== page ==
Published on:

Water Safety

It’s that time of year again! Swimming pools, beaches and water parks are packed with families eager to cool off in the stifling summer heat. While plenty of great memories are sure to be made poolside, it’s also a good time to remind parents and guardians of the dangers of water activities.
According to the Centers for Disease Control and Prevention, 10 people die every day from drowning which is an average of 3,880 people per year. After motor vehicle accidents, drowning is the leading cause of injury-related death among children of all ages. 90% of these parents say they were watching their children, however, were distracted by other activities such as reading, talking or taking care of another child.
It only takes a second for a child to get into trouble. Furthermore, drowning rarely involves splashing, waving and yelling as you might see in a movie scene. This is proven by the fact that half of all drowning deaths take place within 25 yards of a parent. Drowning does not look like drowning:
1. Drowning people are not able to call out for help. They must be able to breathe sufficiently before speech can occur.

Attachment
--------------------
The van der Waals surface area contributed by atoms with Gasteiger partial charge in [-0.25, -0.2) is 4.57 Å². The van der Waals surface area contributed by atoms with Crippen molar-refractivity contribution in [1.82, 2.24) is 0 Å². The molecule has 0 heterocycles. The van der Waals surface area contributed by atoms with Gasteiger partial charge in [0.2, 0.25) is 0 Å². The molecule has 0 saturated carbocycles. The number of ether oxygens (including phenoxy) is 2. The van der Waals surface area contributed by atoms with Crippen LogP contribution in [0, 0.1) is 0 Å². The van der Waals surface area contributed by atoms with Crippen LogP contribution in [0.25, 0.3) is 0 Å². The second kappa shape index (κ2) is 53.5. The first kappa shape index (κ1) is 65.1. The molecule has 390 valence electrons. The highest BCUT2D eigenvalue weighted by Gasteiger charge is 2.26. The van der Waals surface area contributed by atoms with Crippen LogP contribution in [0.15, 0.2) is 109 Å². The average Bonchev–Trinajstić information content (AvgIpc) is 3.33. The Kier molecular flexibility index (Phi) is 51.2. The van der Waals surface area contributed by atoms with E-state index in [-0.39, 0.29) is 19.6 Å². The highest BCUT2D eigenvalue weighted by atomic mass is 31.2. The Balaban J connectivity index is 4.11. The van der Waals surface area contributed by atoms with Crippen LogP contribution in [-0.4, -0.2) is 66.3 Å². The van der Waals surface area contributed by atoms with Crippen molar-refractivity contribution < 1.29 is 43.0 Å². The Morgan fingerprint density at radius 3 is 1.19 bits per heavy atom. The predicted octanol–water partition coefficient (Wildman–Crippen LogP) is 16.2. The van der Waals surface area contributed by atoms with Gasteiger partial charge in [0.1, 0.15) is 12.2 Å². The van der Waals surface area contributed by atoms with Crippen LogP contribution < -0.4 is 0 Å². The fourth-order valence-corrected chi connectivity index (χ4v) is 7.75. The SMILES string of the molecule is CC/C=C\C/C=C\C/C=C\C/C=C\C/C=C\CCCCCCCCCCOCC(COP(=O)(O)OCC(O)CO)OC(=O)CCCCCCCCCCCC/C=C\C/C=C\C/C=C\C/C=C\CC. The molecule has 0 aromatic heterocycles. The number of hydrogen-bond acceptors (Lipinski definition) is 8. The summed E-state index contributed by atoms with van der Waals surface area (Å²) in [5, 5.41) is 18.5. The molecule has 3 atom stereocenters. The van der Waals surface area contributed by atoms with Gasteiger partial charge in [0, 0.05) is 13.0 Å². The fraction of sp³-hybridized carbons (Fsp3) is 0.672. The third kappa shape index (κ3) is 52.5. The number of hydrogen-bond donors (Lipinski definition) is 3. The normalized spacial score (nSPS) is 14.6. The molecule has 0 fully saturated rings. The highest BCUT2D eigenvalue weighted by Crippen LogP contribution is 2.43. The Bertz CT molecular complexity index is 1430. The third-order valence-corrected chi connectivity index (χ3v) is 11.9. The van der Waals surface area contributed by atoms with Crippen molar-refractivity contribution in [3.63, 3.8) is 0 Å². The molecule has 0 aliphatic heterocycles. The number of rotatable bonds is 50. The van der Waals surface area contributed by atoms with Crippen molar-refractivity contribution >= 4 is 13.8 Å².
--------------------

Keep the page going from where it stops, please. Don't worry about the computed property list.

2. Drowning people cannot wave for help. Forcing their arms down in the water allows them to lift their mouths out of the water for air. This also means they are unable to reach out for rescue equipment.
3. Drowning people remain upright in the water with submersion occurring in 20-30 seconds.

Look for these signs:
• Eyes glassy
• Eyes closed
• Head low in water
• Head tilted back with mouth open
• Vertical – not using legs
• Trying to roll over on back
• Appears to be climbing an invisible ladder

Remember that drowning is most often quick and quiet. Fences, swimming lessons, and flotation devices are helpful, but parental supervision is the best defense.

If you or someone you know was injured or killed by improper pool markings (depth) or improper supervision (daycare worker or lifeguard), call us at 404.MCALEER. Visit mcaleerlaw.com for more information.